A16z Says DAOs May Be Better Off Filing Legal Papers, Paying Taxes

The venture capital firm released an analysis today further underlining the possible U.S. legal structures for DAOs, and suggesting it might be best not to run offshore to avoid taxes.

AccessTimeIconJun 2, 2022 at 6:00 p.m. UTC
Updated May 11, 2023 at 4:14 p.m. UTC

The rise of decentralized autonomous organizations (DAOs) has corresponded with legal headaches over how to formally establish an entity that – by design – doesn’t really want to be an entity.

Now prodigious crypto backer Andreessen Horowitz (a16z) is offering a set of proposed solutions, publishing a report Thursday that says such groups may be better off settling in and paying U.S. taxes.

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  • Thursday’s document builds on a push in October to lay groundwork with lawmakers on how to deal with DAOs. The previous research was about the legal challenges facing these investment groups, while the latest document is meant as a potential roadmap for the decisions each DAO should be making.

    DAOs lock up funds on a blockchain that a group of participants can transparently direct toward some shared aim. In its latest public effort to establish a U.S. legal foundation for DAOs, a16z is arguing they need structures that “do not require ongoing real-world human activity” to meet legal requirements – possibly favoring unincorporated nonprofit associations (UNAs) and limited liability companies (LLCs).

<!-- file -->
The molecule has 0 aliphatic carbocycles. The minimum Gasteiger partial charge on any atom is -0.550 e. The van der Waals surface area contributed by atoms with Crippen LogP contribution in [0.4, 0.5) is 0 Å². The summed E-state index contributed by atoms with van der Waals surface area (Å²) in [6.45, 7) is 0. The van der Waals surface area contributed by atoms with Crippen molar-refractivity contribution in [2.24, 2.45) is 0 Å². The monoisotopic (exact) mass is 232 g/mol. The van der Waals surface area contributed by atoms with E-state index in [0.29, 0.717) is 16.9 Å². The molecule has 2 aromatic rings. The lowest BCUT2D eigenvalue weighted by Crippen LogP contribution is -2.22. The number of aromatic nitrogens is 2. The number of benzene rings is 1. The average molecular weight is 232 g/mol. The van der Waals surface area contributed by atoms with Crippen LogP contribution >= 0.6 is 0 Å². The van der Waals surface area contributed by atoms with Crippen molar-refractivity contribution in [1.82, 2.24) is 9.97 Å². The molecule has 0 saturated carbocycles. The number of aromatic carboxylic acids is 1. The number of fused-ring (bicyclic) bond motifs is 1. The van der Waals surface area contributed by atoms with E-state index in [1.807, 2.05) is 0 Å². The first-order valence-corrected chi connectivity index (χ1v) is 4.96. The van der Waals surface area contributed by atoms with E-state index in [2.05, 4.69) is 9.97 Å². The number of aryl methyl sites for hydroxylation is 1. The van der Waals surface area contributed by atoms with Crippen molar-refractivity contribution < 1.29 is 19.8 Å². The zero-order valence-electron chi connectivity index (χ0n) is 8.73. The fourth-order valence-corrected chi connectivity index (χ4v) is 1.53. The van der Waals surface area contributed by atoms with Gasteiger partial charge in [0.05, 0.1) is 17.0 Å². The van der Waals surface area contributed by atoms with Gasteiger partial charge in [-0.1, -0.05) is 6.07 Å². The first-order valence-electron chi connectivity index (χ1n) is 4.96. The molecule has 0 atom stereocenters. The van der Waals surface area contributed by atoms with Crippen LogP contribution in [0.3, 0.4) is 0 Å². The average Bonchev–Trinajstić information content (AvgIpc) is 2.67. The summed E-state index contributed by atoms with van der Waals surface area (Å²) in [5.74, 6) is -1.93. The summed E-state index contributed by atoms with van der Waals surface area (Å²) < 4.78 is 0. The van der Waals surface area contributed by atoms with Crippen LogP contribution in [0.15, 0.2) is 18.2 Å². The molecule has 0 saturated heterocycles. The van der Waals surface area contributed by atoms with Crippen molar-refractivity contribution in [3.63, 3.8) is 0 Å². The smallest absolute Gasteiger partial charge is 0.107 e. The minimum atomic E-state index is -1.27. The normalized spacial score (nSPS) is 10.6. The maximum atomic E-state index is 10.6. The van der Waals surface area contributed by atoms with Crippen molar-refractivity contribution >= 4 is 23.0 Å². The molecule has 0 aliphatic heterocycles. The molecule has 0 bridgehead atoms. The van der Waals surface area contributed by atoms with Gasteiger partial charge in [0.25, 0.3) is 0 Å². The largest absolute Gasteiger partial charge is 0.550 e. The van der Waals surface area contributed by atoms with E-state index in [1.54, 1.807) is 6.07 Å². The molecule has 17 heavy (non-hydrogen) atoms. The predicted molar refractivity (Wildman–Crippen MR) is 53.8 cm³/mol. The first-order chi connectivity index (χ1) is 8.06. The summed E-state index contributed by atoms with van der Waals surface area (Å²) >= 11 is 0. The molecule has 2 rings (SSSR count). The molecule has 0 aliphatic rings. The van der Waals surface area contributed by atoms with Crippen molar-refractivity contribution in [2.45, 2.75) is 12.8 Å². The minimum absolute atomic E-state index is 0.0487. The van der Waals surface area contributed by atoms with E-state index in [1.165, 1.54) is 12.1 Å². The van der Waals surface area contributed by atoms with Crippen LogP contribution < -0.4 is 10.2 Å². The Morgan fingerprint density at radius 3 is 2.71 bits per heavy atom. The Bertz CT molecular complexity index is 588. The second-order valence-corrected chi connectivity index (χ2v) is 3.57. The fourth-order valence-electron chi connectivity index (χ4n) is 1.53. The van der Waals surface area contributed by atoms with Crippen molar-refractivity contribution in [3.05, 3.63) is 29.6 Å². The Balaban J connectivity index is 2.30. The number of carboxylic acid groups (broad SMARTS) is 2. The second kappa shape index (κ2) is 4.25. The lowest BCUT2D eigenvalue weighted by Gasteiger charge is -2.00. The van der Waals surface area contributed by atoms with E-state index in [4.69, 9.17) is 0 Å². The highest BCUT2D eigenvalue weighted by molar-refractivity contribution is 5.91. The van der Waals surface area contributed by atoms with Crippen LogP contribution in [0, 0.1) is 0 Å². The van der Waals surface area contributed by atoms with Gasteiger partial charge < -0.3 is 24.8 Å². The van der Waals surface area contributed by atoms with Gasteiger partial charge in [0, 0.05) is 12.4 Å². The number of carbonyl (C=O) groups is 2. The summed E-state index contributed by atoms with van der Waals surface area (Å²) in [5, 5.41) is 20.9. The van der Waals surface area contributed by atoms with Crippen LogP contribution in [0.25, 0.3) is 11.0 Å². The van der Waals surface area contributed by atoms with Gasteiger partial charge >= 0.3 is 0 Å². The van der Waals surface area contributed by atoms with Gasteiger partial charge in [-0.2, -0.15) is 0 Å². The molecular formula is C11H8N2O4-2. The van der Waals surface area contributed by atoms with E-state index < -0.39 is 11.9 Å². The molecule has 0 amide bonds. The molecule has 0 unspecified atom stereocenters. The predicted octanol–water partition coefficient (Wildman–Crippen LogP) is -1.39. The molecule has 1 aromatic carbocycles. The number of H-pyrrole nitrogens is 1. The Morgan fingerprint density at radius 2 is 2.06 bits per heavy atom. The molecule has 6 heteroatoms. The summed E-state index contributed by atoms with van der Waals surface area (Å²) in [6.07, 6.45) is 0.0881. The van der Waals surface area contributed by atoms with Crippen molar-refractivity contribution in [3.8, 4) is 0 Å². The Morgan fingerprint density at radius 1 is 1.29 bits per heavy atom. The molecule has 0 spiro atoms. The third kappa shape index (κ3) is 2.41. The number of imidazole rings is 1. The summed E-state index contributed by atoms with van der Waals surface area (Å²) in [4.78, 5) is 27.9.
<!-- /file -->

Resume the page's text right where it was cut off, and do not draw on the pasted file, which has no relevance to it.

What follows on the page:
The challenge is keeping a DAO decentralized while allowing it to meet the tax requirements and other practical demands of a business or nonprofit. Using well-trodden, offshore strategies to avoid taxes “could substantially increase the risk of global backlash,” according to the paper written by Miles Jennings, a16z’s general counsel and head of decentralization, and David Kerr, a lawyer from Cowrie who is involved with the DAO Research Collective

    “The practical benefits of U.S. domestic structures for projects with significant U.S. membership and contacts is clear,” the paper concluded, questioning whether settling into tax-free jurisdictions while the industry waits for regulations “is really the best course of action.”

    A16z certainly has a lot at stake in the matter. The firm has been involved in DAO ventures, including leading a funding round last year for Syndicate – a startup seeking to simplify the creation of DAOs – which also drew investments from actor Ashton Kutcher and rapper Snoop Dogg.

    Perhaps more importantly, many of the protocols in which a16z is invested are governed by DAOs. As a large token holder, a16z could single-handedly sway many governance proposals, and it set up a team last year – the first-ever third-party professional protocol politicians – to handle its voting and delegation

    UNAs, LLCs or so-called limited cooperative associations “arguably provide the greatest foundation upon which decentralized operations can be built,” according to the paper, which offered a framework for guiding investors into picking the best type of entity to set up. “This is primarily due to the significant operational and governance flexibility these structures provide.”

    UPDATE (June 2, 2022, 19:27 UTC): Adds tweet from a16z's Jennings.

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    Jesse Hamilton

    Jesse Hamilton is CoinDesk's deputy managing editor for global policy and regulation. He doesn't hold any crypto.


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